The normalized threshold is the expected marginal value of a given parameter. A simple example of calculating a normalized threshold for an engine related parameter is as follows: When a new window is opened, for a given engine parameter (p), the quantities fleet-mean-p, engine-mean-p,fleet-standard-deviation-p, and engine-standard-deviation-p are calculated for the last 365 days of data. This includes the data from the new window. These parameters are then used to calculate a normalized threshold for each parameter, which are then stored in the central database 16. However, in order to allow the system to layer more emphasis on the performance of the fleet or on the engine itself, a weighting factor w is introduced. So the normalized threshold for a given window becomes:
where: p=parameter of interest,
w=weighting factor, 0≦w≦1
X=threshold adjustment based on the standard deviation
An alert (A) is therefore a function of:
where: p=parameter of interest
ws=window size, (number of cases)
nt=current normalized threshold,
A simple example of an alert condition (ac) is “percent of excedence from current normalized threshold”. The parameters ws and wo are determined through experiments. Different alert conditions may require different values for these two parameters.
FIG. 5A illustrates the process of normalizing the data.
In an alternative approach, known as multivariate monitoring, the incoming data is monitored for specific windows in which a search is made for certain alert conditions based on the current normalized thresholds of all parameters of interest. This approach allows for monitoring of a conjunction of all, or disjunction of a number of parameters at any time. Individual normalized thresholds are used in this approach.
An alert (A) is therefore a function of:
Where: pi=ith parameter of interest,
ws=window size, (number of cases)
nti=current normalized threshold for parameter i,
aci=alert condition for parameter i,
n=number of parameters of interest.
The combination expression (ce) is the logical expression for combining ac1, ac2, . . . acn.
In a further approach known as multivariate partitioning, the incoming data is monitored for specific windows, where each window is further partitioned into smaller windows of equal size. FIG. 2 shows a window of size Ws partitioned into five equal size windows (ws1, ws2, ws3, ws4, and ws5). New sets of dimensionless attributes that are derived from this partitioning process are used for trend recognition. A simple example of a dimensionless attribute is the ratio of positive cases between all possible pairs of smaller windows (ws1) of any Ws. A positive case is one that meets certain trend criteria. An example of a trend criteria is when a combination expression is conjunction, and more than 50% of the ratios for all monitored parameters, are greater than 1. The total number of dimensionless attributes (da) for any trend criteria is given by the expression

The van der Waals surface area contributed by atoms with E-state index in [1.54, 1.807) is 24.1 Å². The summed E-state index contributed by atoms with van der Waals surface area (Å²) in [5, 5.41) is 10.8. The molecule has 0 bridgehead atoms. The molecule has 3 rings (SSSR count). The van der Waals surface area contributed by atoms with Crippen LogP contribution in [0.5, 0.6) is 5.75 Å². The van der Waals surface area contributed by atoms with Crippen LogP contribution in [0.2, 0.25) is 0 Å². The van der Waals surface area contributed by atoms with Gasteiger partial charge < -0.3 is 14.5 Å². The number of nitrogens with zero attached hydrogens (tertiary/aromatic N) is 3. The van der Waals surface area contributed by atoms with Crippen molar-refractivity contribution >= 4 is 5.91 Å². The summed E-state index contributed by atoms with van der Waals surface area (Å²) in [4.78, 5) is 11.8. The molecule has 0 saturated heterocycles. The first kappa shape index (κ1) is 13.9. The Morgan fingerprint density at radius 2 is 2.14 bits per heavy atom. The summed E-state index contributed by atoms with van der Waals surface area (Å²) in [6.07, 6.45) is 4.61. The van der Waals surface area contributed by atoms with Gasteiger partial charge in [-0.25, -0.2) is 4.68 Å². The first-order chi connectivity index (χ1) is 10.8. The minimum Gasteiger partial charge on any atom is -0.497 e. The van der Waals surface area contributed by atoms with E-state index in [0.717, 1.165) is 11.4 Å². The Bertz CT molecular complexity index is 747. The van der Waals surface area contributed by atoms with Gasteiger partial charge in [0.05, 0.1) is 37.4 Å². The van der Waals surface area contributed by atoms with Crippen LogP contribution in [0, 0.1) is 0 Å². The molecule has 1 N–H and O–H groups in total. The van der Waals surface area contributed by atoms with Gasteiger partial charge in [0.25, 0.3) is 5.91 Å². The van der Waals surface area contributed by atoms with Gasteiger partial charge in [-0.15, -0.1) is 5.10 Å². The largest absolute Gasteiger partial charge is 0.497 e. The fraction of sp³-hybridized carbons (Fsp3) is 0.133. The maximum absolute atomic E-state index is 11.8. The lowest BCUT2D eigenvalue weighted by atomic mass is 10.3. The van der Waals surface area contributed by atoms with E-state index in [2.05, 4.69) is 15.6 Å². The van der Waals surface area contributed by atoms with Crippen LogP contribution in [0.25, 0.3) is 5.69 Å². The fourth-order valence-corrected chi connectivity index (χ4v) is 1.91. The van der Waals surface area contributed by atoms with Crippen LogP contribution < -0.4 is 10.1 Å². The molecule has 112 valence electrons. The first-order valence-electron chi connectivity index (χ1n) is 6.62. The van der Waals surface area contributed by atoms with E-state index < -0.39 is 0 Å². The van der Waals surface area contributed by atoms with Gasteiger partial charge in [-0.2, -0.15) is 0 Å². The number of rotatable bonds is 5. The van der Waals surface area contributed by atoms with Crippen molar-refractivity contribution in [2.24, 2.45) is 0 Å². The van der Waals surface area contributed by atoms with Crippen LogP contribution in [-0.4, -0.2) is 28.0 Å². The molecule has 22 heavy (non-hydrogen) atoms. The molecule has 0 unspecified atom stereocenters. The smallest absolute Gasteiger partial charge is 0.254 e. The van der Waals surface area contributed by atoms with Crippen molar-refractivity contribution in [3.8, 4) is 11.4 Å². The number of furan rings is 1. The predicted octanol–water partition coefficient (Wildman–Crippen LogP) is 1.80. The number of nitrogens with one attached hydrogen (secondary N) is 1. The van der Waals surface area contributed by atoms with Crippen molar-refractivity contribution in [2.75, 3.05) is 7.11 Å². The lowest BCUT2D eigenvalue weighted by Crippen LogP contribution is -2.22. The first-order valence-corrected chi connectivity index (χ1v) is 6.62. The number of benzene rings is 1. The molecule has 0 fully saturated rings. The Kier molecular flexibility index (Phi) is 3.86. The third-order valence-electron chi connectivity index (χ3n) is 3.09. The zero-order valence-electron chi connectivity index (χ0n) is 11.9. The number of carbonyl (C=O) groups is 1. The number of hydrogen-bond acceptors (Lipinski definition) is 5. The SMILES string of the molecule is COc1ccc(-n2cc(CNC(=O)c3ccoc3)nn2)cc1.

where np is the number of partitions. For example, for np=5, da=1+2+3+4=10.
In this case, an alert (A) is therefore a function of the following parameters for as many conditions or performance parameters that are of interest:
Where: pi=ith parameter of interest,
ws=window size, (number of cases)
np=number of partitions,
nti=current normalized threshold for parameter i,
tc;=trend criteria for parameter i,
n=number of parameters of interest.
FIG. 5B illustrates the process of generating alerts from the retrieved data.
FIG. 3 shows how the monitoring system works. When the system detects an abnormality, a meaningful message is generated and displayed on the screen of console 28. For example, the first entry shows a fan vibration in engine no. 1 of a specific aircraft identified by the reference 209. The lower part of the screen shows a plot of APU (Auxiliary Power Unit) start times over a period of time, and illustrates why the system has determined there may be a potential APU starter problem.
FIG. 4 shows examples of various parameters that can be monitored and alerts that can be given. These reports can be generated on a yearly basis. FIG. 4 shows, by way of illustration, how a report might be presented for the year 1998.
The invention provides an efficient way to monitor a fleet of vehicles or other complex system on an on-going basis. It can provide an early warning in real-time of potential problems without relying on skilled operators to identify anomalies.
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|U.S. Classification||702/188, 702/185, 701/29.3|
|International Classification||G06F11/30, G06F17/00, G08G9/00, G06F11/00, G06F17/40|
|Feb 1, 2002||AS||Assignment|
Owner name: NATIONAL RESEARCH COUNCIL OF CANADA, CANADA
Free format text: ASSIGNMENT OF ASSIGNORS INTEREST;ASSIGNORS:FAMILI, A.;LETOURNEAU, SYLVAIN;O BRIEN, CHRIS;REEL/FRAME:012555/0677;SIGNING DATES FROM 20020121 TO 20020124
|Nov 1, 2007||FPAY||Fee payment|
Year of fee payment: 4
|Dec 19, 2011||REMI||Maintenance fee reminder mailed|
|May 4, 2012||LAPS||Lapse for failure to pay maintenance fees|
|Jun 26, 2012||FP||Expired due to failure to pay maintenance fee|
Effective date: 20120504